The History Press, 2006. Paperback. Conneller, Chantal and Warren, Graeme.
224 pages. Illustrated in black and white with line drawings, maps, charts and photographs.
Very good with little sign of use.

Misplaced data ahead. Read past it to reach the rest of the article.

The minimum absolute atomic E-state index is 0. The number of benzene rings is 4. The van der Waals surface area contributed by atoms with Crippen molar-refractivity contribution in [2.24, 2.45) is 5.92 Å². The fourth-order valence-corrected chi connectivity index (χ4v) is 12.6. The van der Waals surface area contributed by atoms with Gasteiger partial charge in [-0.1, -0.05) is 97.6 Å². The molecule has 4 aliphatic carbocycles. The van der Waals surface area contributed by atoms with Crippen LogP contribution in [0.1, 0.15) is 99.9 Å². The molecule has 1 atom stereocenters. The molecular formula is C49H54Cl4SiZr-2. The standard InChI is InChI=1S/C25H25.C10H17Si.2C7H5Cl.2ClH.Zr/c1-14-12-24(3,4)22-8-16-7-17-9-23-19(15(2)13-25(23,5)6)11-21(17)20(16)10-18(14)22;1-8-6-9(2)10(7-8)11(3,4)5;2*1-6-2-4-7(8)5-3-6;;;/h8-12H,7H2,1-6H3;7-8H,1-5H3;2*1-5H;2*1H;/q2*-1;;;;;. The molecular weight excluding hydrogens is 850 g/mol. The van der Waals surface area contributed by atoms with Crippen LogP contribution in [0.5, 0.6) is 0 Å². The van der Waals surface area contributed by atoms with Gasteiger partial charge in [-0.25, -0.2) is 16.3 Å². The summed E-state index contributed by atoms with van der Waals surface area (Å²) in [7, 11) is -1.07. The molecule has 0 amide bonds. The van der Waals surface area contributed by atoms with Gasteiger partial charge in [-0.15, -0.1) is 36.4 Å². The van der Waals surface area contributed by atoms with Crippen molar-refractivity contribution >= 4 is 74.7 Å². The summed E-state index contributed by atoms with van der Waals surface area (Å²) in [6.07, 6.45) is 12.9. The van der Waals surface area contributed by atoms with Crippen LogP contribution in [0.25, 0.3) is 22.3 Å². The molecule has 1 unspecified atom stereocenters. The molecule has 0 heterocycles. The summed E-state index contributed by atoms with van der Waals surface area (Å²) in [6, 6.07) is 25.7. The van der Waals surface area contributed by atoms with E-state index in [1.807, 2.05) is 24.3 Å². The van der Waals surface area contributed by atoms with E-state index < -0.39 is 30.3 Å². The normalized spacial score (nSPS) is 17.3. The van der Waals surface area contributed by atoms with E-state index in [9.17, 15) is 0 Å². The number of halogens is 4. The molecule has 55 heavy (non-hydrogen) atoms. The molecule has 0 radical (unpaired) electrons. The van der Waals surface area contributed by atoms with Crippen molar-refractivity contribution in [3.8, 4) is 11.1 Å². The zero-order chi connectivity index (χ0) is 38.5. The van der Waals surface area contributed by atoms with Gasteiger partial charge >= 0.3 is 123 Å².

The general perception of the archaeology of the Mesolithic in Britain and Ireland is that the period is somewhat impoverished. Often assumed to have an exceptionally limited range of evidence, the period is also perceived as a theoretical backwater, devoid of the vibrant, engaging narratives that have transformed other branches of prehistoric archaeology over the last 20 years. However, new approaches, producing a distinctive 'Mesolithic' archaeology, are beginning to supersede the traditional accounts and demonstrate that such assumptions about the Mesolithic are wholly misplaced. This volume, aimed at a broader archaeological readership, introduces this new generation of researchers and offers an urgently needed teaching resource for students who want a deeper understanding of the period. The book provides up-to-date information on a variety of important topics: technology, gender, subsistence, analogy, ritual, landscape and death. Additionally, a range of important Mesolithic sites are discussed throughout the text, with new interpretations and theories being explored. The book's combination of high-quality academic research and comprehensive reading lists ensure that it will be of value to second or final-year students studying a module on the Mesolithic, and essential reading for post-graduate students.